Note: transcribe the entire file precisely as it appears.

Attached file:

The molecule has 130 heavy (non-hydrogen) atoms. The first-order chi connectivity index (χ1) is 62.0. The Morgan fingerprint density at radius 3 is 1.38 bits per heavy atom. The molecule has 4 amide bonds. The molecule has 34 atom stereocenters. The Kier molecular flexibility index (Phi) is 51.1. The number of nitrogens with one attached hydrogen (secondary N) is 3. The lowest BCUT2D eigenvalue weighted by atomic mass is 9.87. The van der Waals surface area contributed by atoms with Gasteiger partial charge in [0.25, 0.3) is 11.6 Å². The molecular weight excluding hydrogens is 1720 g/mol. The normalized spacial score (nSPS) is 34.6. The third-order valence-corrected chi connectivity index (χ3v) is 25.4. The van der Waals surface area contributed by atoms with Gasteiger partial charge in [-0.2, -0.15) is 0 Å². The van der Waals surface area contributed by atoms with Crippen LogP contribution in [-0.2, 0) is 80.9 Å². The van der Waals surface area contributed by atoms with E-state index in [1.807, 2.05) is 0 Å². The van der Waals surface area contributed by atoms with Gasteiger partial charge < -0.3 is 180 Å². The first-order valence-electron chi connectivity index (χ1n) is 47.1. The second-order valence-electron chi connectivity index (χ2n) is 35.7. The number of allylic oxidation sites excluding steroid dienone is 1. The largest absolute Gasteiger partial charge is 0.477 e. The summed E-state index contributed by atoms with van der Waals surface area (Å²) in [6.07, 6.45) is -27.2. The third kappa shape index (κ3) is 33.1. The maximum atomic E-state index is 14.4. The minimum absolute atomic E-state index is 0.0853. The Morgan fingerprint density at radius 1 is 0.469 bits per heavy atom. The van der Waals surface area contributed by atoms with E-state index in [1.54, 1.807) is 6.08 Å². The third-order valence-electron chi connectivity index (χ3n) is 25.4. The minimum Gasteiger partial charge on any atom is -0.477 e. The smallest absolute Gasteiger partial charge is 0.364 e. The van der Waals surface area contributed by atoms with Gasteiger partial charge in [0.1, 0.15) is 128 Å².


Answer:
The molecule has 130 heavy (non-hydrogen) atoms. The first-order chi connectivity index (χ1) is 62.0. The Morgan fingerprint density at radius 3 is 1.38 bits per heavy atom. The molecule has 4 amide bonds. The molecule has 34 atom stereocenters. The Kier molecular flexibility index (Phi) is 51.1. The number of nitrogens with one attached hydrogen (secondary N) is 3. The lowest BCUT2D eigenvalue weighted by atomic mass is 9.87. The van der Waals surface area contributed by atoms with Gasteiger partial charge in [0.25, 0.3) is 11.6 Å². The molecular weight excluding hydrogens is 1720 g/mol. The normalized spacial score (nSPS) is 34.6. The third-order valence-corrected chi connectivity index (χ3v) is 25.4. The van der Waals surface area contributed by atoms with Gasteiger partial charge in [-0.2, -0.15) is 0 Å². The van der Waals surface area contributed by atoms with Crippen LogP contribution in [-0.2, 0) is 80.9 Å². The van der Waals surface area contributed by atoms with E-state index in [1.807, 2.05) is 0 Å². The van der Waals surface area contributed by atoms with Gasteiger partial charge < -0.3 is 180 Å². The first-order valence-electron chi connectivity index (χ1n) is 47.1. The second-order valence-electron chi connectivity index (χ2n) is 35.7. The number of allylic oxidation sites excluding steroid dienone is 1. The largest absolute Gasteiger partial charge is 0.477 e. The summed E-state index contributed by atoms with van der Waals surface area (Å²) in [6.07, 6.45) is -27.2. The third kappa shape index (κ3) is 33.1. The maximum atomic E-state index is 14.4. The minimum absolute atomic E-state index is 0.0853. The Morgan fingerprint density at radius 1 is 0.469 bits per heavy atom. The van der Waals surface area contributed by atoms with E-state index in [1.54, 1.807) is 6.08 Å². The third-order valence-electron chi connectivity index (χ3n) is 25.4. The minimum Gasteiger partial charge on any atom is -0.477 e. The smallest absolute Gasteiger partial charge is 0.364 e. The van der Waals surface area contributed by atoms with Gasteiger partial charge in [0.1, 0.15) is 128 Å².